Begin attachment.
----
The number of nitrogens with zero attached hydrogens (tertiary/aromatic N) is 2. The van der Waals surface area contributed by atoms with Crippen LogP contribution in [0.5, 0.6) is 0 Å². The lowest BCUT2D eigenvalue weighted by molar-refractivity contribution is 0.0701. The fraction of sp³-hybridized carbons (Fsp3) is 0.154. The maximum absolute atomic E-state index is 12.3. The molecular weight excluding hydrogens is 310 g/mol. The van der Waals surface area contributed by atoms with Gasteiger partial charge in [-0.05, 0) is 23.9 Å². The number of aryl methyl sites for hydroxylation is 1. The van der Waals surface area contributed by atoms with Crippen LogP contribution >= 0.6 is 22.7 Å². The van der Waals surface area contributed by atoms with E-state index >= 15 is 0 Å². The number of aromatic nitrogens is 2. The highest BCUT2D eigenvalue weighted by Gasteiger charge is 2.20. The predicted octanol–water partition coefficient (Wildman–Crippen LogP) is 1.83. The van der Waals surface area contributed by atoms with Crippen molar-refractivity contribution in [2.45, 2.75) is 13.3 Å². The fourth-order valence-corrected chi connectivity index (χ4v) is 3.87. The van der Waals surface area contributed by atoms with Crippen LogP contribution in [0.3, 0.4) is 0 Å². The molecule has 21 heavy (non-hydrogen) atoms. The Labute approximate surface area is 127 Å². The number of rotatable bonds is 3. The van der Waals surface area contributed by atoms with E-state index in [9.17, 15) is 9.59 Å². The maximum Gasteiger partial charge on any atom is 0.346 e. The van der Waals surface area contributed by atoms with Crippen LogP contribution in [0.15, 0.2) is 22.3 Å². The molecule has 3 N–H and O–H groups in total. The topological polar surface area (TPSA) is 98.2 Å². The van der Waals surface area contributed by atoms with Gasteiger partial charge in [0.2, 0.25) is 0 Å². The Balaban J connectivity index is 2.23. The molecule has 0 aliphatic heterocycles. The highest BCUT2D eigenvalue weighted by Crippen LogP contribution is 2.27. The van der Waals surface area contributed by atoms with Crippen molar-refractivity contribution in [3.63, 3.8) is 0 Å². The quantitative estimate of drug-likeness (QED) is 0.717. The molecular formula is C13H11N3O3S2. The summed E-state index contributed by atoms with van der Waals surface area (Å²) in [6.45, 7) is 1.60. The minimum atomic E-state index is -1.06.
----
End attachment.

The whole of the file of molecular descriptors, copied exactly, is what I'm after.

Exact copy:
The number of nitrogens with zero attached hydrogens (tertiary/aromatic N) is 2. The van der Waals surface area contributed by atoms with Crippen LogP contribution in [0.5, 0.6) is 0 Å². The lowest BCUT2D eigenvalue weighted by molar-refractivity contribution is 0.0701. The fraction of sp³-hybridized carbons (Fsp3) is 0.154. The maximum absolute atomic E-state index is 12.3. The molecular weight excluding hydrogens is 310 g/mol. The van der Waals surface area contributed by atoms with Gasteiger partial charge in [-0.05, 0) is 23.9 Å². The number of aryl methyl sites for hydroxylation is 1. The van der Waals surface area contributed by atoms with Crippen LogP contribution >= 0.6 is 22.7 Å². The van der Waals surface area contributed by atoms with E-state index >= 15 is 0 Å². The number of aromatic nitrogens is 2. The highest BCUT2D eigenvalue weighted by Gasteiger charge is 2.20. The predicted octanol–water partition coefficient (Wildman–Crippen LogP) is 1.83. The van der Waals surface area contributed by atoms with Crippen molar-refractivity contribution in [2.45, 2.75) is 13.3 Å². The fourth-order valence-corrected chi connectivity index (χ4v) is 3.87. The van der Waals surface area contributed by atoms with Crippen LogP contribution in [0.3, 0.4) is 0 Å². The molecule has 21 heavy (non-hydrogen) atoms. The Labute approximate surface area is 127 Å². The number of rotatable bonds is 3. The van der Waals surface area contributed by atoms with E-state index in [9.17, 15) is 9.59 Å². The maximum Gasteiger partial charge on any atom is 0.346 e. The van der Waals surface area contributed by atoms with Crippen LogP contribution in [0.15, 0.2) is 22.3 Å². The molecule has 3 N–H and O–H groups in total. The topological polar surface area (TPSA) is 98.2 Å². The van der Waals surface area contributed by atoms with Gasteiger partial charge in [0.2, 0.25) is 0 Å². The Balaban J connectivity index is 2.23. The molecule has 0 aliphatic heterocycles. The highest BCUT2D eigenvalue weighted by Crippen LogP contribution is 2.27. The van der Waals surface area contributed by atoms with Crippen molar-refractivity contribution in [3.63, 3.8) is 0 Å². The quantitative estimate of drug-likeness (QED) is 0.717. The molecular formula is C13H11N3O3S2. The summed E-state index contributed by atoms with van der Waals surface area (Å²) in [6.45, 7) is 1.60. The minimum atomic E-state index is -1.06.